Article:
TOKYO -- At 7:50 a.m. on a recent morning, Marianne Culaniban, a housekeeper from the Philippines, leaves the house she shares with around 20 fellow Filipinos on the northern edge of greater Tokyo.
A packed commuter takes her to the center of town. "Manila's commuter trains are crowded, but they're nothing compared to trains here," Culaniban says. She is used to rush hour now, having worked in Tokyo for the better part of a year. She walks 15 minutes from the station to a high-rise apartment, where she is greeted by her client for the day.
Culaniban is among the foreign nationals who have come to Japan to work as housekeepers since the country relaxed visa requirements last year. The measure was part of an effort to encourage foreign workers to come to Japan to support the country's aging, dwindling population. Demand for housekeepers, especially, is growing.
Culaniban is employed by Bears, a leading housekeeping service based in Tokyo. She lives in a shared house provided by the company. Live-in housekeepers are rare in Japan.
She finishes her first job at the high-rise around 12:30 p.m. She races back to the station, hoping to have a quick bite before her next appointment at 3 p.m. She checks the route on her smartphone, reminding herself aloud where to change trains in Tokyo's tangle of railways.
Culaniban has lunch near the next location and rings Mamiko Kiguchi's doorbell at 2:55 p.m., five minutes ahead of schedule.
Kiguchi, who only uses a housekeeper when it is necessary, spends about five minutes giving instructions on the day's work, particularly cleaning the kitchen.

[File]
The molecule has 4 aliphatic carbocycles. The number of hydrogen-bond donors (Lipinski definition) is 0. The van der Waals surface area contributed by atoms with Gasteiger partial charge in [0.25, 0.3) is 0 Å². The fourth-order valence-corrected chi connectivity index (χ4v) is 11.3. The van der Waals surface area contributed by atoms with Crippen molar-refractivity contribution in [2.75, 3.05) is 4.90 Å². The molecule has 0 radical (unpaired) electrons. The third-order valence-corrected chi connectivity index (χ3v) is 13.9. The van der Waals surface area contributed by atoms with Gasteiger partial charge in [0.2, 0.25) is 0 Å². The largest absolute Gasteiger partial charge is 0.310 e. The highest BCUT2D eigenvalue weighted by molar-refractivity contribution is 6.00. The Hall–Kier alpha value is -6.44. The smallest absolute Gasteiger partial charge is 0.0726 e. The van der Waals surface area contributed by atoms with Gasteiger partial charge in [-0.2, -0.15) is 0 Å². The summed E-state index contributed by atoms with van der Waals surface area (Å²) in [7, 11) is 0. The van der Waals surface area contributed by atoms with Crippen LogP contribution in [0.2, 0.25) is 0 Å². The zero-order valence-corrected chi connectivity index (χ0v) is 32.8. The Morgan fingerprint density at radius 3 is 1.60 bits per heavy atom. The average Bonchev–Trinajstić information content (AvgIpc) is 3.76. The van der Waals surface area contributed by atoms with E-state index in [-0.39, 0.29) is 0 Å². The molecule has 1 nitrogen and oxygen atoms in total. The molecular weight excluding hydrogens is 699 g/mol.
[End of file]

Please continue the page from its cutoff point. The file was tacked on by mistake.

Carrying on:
Culaniban springs into action. She starts with the kitchen stove and the exhaust fan, one of the trickier tasks. It takes about 40 minutes, after which she moves on to the living room. She dusts off the furniture and fixtures using a hataki duster -- a bamboo pole with cloth strips on one end -- then wipes them with a damp cloth. Then she vacuums the floor and, where it does not reach, uses a mop to pick up the rest of the dust.
Culaniban first came to Japan in June 2017 and received training before starting work in October of that year, although she had previous experience as a housekeeper. The training appears to have paid off: Her work is quick and thorough.
After scrubbing the bathroom sink and faucet, it is nearly 5 p.m., she finishes up with the bathroom, completing her tasks just on time.
After she finishes, Culaniban goes over her work with Kiguchi, explaining what she has done in Japanese, as Kiguchi listens with a smile. "Japanese are kind to housekeepers. They don't say harsh things to us," Culaniban says.
Although she enjoys her work, she has a complaint: Her visa is only valid for three years. "Just two more years for me," she says, with a sigh. "The work is fun, and I actually want to keep doing this for as long as I can."
That complaint is shared by Culaniban's employers. "Even our Japanese housekeepers need to work five days a week for at least two years before we can say they've learned to do the job satisfactorily," says a Bears staffer in charge of dispatch.
A representative of Nichiigakkan, another housekeeping service, says foreign housekeepers "have to go home just as they become used to Japanese lifestyle and culture."
There are six companies licensed to provide housekeepers in Japan, and they plan to hire over 3,000 foreign workers in total by the end of March 2022. Progress has been slow, however. So far only 270 have been hired, less than 10% of the target figure.
The three-year maximum stay for foreign housekeepers raises the question of whether Japan will be an attractive destination for workers, and whether their employers can make the business model work.